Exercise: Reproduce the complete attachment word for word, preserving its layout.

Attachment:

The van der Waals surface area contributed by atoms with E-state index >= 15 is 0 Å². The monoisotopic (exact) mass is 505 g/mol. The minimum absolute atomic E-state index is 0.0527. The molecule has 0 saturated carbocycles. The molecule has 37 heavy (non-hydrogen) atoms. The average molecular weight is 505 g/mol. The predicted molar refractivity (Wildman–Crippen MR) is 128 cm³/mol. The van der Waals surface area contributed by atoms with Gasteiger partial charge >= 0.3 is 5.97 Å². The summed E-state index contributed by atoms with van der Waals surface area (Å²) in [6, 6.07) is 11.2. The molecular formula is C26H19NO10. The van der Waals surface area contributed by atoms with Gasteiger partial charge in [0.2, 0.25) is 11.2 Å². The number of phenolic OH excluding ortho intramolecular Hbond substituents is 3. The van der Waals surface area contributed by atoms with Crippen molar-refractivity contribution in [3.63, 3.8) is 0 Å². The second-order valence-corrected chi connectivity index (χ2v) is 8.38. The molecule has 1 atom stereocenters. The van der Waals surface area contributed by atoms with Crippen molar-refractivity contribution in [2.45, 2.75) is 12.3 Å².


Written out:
The van der Waals surface area contributed by atoms with E-state index >= 15 is 0 Å². The monoisotopic (exact) mass is 505 g/mol. The minimum absolute atomic E-state index is 0.0527. The molecule has 0 saturated carbocycles. The molecule has 37 heavy (non-hydrogen) atoms. The average molecular weight is 505 g/mol. The predicted molar refractivity (Wildman–Crippen MR) is 128 cm³/mol. The van der Waals surface area contributed by atoms with Gasteiger partial charge >= 0.3 is 5.97 Å². The summed E-state index contributed by atoms with van der Waals surface area (Å²) in [6, 6.07) is 11.2. The molecular formula is C26H19NO10. The van der Waals surface area contributed by atoms with Gasteiger partial charge in [0.2, 0.25) is 11.2 Å². The number of phenolic OH excluding ortho intramolecular Hbond substituents is 3. The van der Waals surface area contributed by atoms with Crippen molar-refractivity contribution in [3.63, 3.8) is 0 Å². The second-order valence-corrected chi connectivity index (χ2v) is 8.38. The molecule has 1 atom stereocenters. The van der Waals surface area contributed by atoms with Crippen molar-refractivity contribution in [2.45, 2.75) is 12.3 Å².